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India begins training Afghan commandos as ties deepen ahead of 2014

India begins training Afghan commandos as ties deepen ahead of 2014

A member of the Afghan National Army provides security with a soldier from the U.S. Army's Bravo Company in Kandahar.

New Delhi India is training a group of Afghan special forces in the deserts of Rajasthan, army officials said on Friday, deepening its involvement with Afghanistan as its military prepares to secure the country after NATO's withdrawal in 2014.

Afghan military officers have been attending courses in India for years, but this is the first time members of its special forces have held joint exercises with Indian commandos.

Afghanistan has been pressing India for military equipment including helicopters, tanks and field guns as well as greater involvement in the training of Afghan forces as foreign troops withdraw, leaving the Afghan military to deal with a resilient Taliban insurgency.

India has stalled on Afghanistan's wish-list of heavy weapons for fear of provoking Pakistan, as well as armed groups in Afghanistan.

But on training, it has begun to play a bigger role as Afghan forces prepare to go it alone.

Nearly 60 members of the Afghan special forces began training with the Indian army's 10 Para brigade early this month at their hub in Jodhpur, in Rajasthan state's Thar desert.

"The focus of the training is on conduct of counter insurgency and counter terrorism operations, with special emphasis on operations in built-up areas and rural areas in a realistic environment," Colonel S.D.Goswami, a defence spokesman said.

The Afghan special forces, which the United States helped set up, are expected to be the spearhead of the fight against the Taliban.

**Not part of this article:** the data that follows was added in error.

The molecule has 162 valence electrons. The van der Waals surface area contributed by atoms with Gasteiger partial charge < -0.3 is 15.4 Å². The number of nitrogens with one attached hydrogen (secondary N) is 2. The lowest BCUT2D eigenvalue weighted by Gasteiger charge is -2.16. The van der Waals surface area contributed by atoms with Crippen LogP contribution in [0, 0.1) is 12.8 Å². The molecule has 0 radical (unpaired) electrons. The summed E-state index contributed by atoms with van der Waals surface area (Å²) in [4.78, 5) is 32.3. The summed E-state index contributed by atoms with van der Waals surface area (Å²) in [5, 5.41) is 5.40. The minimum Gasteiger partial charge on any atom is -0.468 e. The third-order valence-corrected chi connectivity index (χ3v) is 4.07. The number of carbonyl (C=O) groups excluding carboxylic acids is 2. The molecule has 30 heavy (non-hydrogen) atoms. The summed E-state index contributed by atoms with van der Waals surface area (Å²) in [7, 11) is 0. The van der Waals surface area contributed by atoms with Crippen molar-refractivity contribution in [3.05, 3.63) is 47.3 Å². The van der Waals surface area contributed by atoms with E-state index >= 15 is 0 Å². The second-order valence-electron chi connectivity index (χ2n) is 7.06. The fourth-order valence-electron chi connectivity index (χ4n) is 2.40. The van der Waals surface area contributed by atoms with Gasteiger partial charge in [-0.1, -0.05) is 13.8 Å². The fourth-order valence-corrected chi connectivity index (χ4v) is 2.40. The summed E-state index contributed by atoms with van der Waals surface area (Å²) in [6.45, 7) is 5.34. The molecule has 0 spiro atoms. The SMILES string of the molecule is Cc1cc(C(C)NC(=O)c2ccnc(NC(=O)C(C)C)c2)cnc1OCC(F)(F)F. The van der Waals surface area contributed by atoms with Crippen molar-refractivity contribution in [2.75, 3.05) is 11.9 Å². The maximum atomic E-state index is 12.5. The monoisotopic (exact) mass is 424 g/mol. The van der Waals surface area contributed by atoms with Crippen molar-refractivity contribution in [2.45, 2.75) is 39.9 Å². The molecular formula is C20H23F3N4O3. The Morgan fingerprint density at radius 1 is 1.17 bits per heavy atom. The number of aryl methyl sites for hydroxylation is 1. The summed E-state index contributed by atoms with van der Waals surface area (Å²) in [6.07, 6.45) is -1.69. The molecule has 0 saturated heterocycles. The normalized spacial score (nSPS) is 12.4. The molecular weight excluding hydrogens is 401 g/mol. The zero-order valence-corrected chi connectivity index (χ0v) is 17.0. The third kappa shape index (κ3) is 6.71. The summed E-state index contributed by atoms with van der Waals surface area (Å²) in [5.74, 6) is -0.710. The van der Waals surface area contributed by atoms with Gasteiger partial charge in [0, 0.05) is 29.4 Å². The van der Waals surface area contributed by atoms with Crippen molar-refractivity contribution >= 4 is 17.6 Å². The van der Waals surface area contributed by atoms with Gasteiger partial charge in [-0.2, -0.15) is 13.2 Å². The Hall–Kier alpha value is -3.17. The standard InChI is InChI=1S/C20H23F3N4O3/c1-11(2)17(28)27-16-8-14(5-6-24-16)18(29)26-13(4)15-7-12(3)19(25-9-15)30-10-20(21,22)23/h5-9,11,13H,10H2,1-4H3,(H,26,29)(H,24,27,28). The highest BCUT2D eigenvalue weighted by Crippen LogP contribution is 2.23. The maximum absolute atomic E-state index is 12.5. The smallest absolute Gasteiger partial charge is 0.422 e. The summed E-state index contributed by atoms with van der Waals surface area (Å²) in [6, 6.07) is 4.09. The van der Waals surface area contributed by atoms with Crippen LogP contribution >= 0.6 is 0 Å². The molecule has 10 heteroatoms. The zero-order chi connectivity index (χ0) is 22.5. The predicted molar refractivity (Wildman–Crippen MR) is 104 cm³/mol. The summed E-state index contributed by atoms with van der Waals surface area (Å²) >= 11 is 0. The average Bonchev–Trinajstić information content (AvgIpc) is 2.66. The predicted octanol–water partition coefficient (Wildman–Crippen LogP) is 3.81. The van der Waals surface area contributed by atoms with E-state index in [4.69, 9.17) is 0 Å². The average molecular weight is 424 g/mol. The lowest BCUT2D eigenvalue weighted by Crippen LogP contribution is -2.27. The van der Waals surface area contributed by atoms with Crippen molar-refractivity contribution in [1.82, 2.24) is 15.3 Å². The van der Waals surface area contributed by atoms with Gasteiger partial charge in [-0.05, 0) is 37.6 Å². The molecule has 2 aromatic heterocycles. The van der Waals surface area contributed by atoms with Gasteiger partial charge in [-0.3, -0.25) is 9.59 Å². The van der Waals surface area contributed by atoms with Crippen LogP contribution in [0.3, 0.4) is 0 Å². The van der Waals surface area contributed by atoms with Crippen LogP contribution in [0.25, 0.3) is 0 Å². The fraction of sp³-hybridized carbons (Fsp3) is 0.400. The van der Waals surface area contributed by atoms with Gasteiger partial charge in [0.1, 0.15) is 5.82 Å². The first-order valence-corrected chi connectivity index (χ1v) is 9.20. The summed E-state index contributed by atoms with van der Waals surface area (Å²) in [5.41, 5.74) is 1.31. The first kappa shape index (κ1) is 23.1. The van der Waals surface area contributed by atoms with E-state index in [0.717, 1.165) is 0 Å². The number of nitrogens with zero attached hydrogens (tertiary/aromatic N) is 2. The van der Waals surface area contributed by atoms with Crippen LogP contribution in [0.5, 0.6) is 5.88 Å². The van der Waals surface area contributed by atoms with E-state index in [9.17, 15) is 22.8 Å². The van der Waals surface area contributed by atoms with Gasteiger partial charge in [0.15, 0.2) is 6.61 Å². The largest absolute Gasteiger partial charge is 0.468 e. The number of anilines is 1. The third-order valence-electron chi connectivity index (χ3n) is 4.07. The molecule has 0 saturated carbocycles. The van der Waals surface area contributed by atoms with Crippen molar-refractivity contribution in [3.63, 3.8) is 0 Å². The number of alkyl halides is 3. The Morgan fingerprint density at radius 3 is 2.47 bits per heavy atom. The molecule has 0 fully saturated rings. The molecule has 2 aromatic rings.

The training in Rajasthan is focused on carrying out operations with minimum civilian casualties and of other so-called collateral damage, another Indian army officer said.

AVOIDING CASUALTIES

Indian commandos deployed in trouble spots such as the Himalayan region of Kashmir had over the decades succeeded in bringing down civilian casualty rates, he said.

"We have just been in this game for a longer time, and bombing a home whether in Kashmir or the northeast is just not part of our operating procedure."

Civilian casualties in anti-Taliban operations in Afghanistan have deepened resentment of U.S. forces, and in turn, fuelled the insurgency.

Afghan President Hamid Karzai, who was in Delhi last week, is refusing to sign a security agreement that would allow the United States to keep a limited number of troops in Afghanistan beyond 2014, saying it must immediately stop raids on Afghan homes as a condition.

Lieutenant General Prakash Katoch, a former commander of Indian special forces, said joint commando training is to be expected as military ties with Afghanistan deepened.

"We do it with friends, we have done it with the Americans, its quite natural," he said.

India, which has built close ties with Karzai's administration and has invested $2 billion in aid and reconstruction, is concerned that an unstable Afghanistan would become a haven for Pakistan-backed militant groups.

Last month, it held training for special forces from Tajikistan, which is to the north of Afghanistan.
© Thomson Reuters 2013
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